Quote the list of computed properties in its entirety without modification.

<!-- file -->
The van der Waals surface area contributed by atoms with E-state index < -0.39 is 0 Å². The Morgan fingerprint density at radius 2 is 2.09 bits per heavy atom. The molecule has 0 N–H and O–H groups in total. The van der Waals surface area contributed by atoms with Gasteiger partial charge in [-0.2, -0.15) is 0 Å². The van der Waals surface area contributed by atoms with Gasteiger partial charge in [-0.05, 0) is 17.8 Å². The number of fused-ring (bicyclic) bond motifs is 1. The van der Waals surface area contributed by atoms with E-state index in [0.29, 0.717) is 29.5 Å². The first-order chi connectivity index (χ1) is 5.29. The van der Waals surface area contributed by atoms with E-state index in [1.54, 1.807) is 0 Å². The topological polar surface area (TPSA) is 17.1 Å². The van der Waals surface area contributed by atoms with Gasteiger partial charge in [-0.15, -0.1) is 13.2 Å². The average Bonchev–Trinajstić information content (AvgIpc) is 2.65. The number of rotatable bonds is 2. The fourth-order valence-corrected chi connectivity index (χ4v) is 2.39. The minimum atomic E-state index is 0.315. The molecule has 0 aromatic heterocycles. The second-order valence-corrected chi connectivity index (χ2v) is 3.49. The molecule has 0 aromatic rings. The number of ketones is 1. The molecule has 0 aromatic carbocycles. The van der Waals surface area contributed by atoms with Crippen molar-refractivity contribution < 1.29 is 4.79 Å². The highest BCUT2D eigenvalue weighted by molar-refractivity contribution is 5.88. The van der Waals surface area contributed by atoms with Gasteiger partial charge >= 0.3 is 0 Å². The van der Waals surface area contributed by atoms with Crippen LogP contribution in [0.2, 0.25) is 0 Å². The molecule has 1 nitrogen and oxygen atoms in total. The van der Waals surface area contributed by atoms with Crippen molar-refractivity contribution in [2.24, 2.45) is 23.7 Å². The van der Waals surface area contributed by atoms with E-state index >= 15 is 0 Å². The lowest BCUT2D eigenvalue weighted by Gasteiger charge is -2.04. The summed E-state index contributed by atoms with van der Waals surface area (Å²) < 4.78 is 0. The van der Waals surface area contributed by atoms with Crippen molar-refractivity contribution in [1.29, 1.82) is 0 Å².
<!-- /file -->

The van der Waals surface area contributed by atoms with E-state index < -0.39 is 0 Å². The Morgan fingerprint density at radius 2 is 2.09 bits per heavy atom. The molecule has 0 N–H and O–H groups in total. The van der Waals surface area contributed by atoms with Gasteiger partial charge in [-0.2, -0.15) is 0 Å². The van der Waals surface area contributed by atoms with Gasteiger partial charge in [-0.05, 0) is 17.8 Å². The number of fused-ring (bicyclic) bond motifs is 1. The van der Waals surface area contributed by atoms with E-state index in [0.29, 0.717) is 29.5 Å². The first-order chi connectivity index (χ1) is 5.29. The van der Waals surface area contributed by atoms with E-state index in [1.54, 1.807) is 0 Å². The topological polar surface area (TPSA) is 17.1 Å². The van der Waals surface area contributed by atoms with Gasteiger partial charge in [-0.15, -0.1) is 13.2 Å². The average Bonchev–Trinajstić information content (AvgIpc) is 2.65. The number of rotatable bonds is 2. The fourth-order valence-corrected chi connectivity index (χ4v) is 2.39. The minimum atomic E-state index is 0.315. The molecule has 0 aromatic heterocycles. The second-order valence-corrected chi connectivity index (χ2v) is 3.49. The molecule has 0 aromatic rings. The number of ketones is 1. The molecule has 0 aromatic carbocycles. The van der Waals surface area contributed by atoms with Crippen molar-refractivity contribution < 1.29 is 4.79 Å². The highest BCUT2D eigenvalue weighted by molar-refractivity contribution is 5.88. The van der Waals surface area contributed by atoms with Gasteiger partial charge >= 0.3 is 0 Å². The van der Waals surface area contributed by atoms with Crippen LogP contribution in [0.2, 0.25) is 0 Å². The molecule has 1 nitrogen and oxygen atoms in total. The van der Waals surface area contributed by atoms with Crippen molar-refractivity contribution in [2.24, 2.45) is 23.7 Å². The van der Waals surface area contributed by atoms with E-state index >= 15 is 0 Å². The lowest BCUT2D eigenvalue weighted by Gasteiger charge is -2.04. The summed E-state index contributed by atoms with van der Waals surface area (Å²) < 4.78 is 0. The van der Waals surface area contributed by atoms with Crippen molar-refractivity contribution in [1.29, 1.82) is 0 Å².